Pope Francis gives the Wednesday General Audience in St. Peter's Square on Oct. 2, 2013. Credit: Elise Harris/CNA.

Vatican City, Jun 18, 2017 / 05:24 am (CNA/EWTN News).- Sunday, following the Angelus, Pope Francis asked pilgrims in St. Peter's Square to pause for a silent moment of prayer for all those affected by forest fires still raging in central Portugal. “I express my closeness to the dear Portuguese people for the devastating fires that are destroying the woods around Pedrógão Grande and causing numerous victims and wounded. We pray in silence,” Francis said June 18.

At least 57 people have been killed in huge forest fires in the central part of Portugal Saturday and Sunday, many dying in their cars as they tried to escape the flames, the Portuguese government said Sunday. Dozens more have been injured in the blazes, with 1,700 firefighters battling the 60-some fires.

The blazes began on Saturday afternoon in the municipality of Pedrógão Grande, before quickly spreading and by evening had taken hold across Portugal. The Iberian Peninsula has been suffering under a severe heatwave recently, with temperatures exceeding 104 degrees Fahrenheit in several regions. According to the prime minister of the country, dry thunderstorms may have been the cause of the flames.

According to Jorge Gomes, the secretary of state for internal administration, 22 people burned to death in their cars after becoming trapped by flames on the road as they tried to flee. Three others died from smoke inhalation.

In his address before the Angelus, Pope Francis reflected on the Church's celebration of the Feast of Corpus Christi, also called Corpus Domini. "To nourish ourselves on the Eucharistic Jesus also means abandoning ourselves in him with confidence and allowing ourselves to be led by him,” he said. "It is about welcoming Jesus in place of our 'I.' In this way, the free love received by Christ in the Eucharistic Communion, with the work of the Holy Spirit, nourishes our love for God and the brothers and sisters we meet on the path every day."

It is in “feeding on the Body of Christ,” he continued, that “we become more and more intimately and concretely the mystical Body of Christ.” Just like the apostle Paul reminds us in 1 Cor. 10:16-17: “The chalice of the blessing that we bless, is it not communion with the blood of Christ? And the bread that we break, is it not communion with the body of Christ? Since there is only one bread, we are, though many, one body, for we all share in the one bread.”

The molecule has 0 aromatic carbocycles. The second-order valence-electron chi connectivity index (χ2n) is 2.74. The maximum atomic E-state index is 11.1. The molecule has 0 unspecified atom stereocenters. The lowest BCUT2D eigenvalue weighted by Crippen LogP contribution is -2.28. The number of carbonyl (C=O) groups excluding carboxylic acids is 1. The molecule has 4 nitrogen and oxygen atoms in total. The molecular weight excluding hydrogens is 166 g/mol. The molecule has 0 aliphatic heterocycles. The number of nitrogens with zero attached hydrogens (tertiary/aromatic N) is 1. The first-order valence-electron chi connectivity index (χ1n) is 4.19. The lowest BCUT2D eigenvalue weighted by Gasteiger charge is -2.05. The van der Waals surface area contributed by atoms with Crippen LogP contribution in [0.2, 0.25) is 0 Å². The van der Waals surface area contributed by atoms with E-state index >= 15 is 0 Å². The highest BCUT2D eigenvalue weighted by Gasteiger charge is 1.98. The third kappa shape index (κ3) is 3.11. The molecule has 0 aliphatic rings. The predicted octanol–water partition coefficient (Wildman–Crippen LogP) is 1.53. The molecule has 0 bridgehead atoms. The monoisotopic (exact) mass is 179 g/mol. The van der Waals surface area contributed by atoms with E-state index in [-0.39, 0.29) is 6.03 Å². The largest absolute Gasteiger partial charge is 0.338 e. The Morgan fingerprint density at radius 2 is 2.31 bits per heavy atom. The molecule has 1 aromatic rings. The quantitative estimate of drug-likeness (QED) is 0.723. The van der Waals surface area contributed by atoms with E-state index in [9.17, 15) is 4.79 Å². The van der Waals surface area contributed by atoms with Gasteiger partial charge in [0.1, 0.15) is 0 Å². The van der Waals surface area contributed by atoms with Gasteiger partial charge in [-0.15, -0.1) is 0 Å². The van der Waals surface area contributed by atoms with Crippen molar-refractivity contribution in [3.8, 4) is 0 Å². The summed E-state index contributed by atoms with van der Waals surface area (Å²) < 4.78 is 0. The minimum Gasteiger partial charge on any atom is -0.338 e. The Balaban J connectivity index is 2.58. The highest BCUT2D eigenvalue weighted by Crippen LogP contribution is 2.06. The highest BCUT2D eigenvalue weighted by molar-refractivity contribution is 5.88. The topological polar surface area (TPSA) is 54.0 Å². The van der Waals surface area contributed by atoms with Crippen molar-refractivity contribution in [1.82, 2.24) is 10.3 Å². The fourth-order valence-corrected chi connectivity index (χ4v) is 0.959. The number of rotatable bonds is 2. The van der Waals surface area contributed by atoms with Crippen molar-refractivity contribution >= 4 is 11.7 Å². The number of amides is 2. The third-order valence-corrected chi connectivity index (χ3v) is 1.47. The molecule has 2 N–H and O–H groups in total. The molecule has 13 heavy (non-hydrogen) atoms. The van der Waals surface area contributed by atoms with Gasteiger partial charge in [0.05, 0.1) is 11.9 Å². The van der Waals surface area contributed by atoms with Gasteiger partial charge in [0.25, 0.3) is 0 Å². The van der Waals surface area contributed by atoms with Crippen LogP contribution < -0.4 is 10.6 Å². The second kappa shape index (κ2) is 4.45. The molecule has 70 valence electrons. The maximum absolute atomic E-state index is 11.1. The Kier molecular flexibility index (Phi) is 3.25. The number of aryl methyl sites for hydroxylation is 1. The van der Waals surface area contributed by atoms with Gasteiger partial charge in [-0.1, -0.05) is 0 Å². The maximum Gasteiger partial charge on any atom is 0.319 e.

Francis spoke to some 20,000 people in St. Peter’s Square Sunday from a window of the Casa Santa Marta, reminding them that Jesus in the Eucharist is the "bread of life." As the Easter lamb, the Lord sacrificed himself for us upon the cross, giving his body and shedding his blood so that through “the sacrament of his flesh” the world might have eternal life.

In the Eucharist, the Pope said, Jesus accompanies us just as he did the disciples when he lived on earth. He is there to nourish in us faith, hope and charity, to comfort us in trials, and to support us in our work towards justice and peace. And the spiritual food found in the Eucharist is for everyone, he said. “This solidarity of the Son of God is everywhere: in cities and in the countryside, in the North and in the South of the world, in countries of Christian tradition and in those of first evangelization.”

Concluding, he prayed to the Virgin Mary, who “has always been associated with Jesus the Bread of Life,” he said. Help us to “rediscover the beauty of the Eucharist, nurture us with faith, to live in communion with God and with our brothers.”

Following the Angelus, Pope Francis spoke about the upcoming World Day of Refugees, which will be on June 20, and is promoted by the United Nations. The theme is “With refugees.

Today more than ever we should be on the side of refugees,” the Pope said. “Concrete attention goes to the women, men, children fleeing from conflicts, violence and persecution. We remember also in prayer how many of them have lost their lives in the sea or in exhausting land voyages.” “Their stories of pain and hope can become opportunities for fraternal encounter and true mutual knowledge,” he said. “Indeed, the personal encounter with refugees dissipates distorted fears and ideologies, and becomes a cause of growth in humanity, capable of making room for feelings of openness and for the construction of bridges.”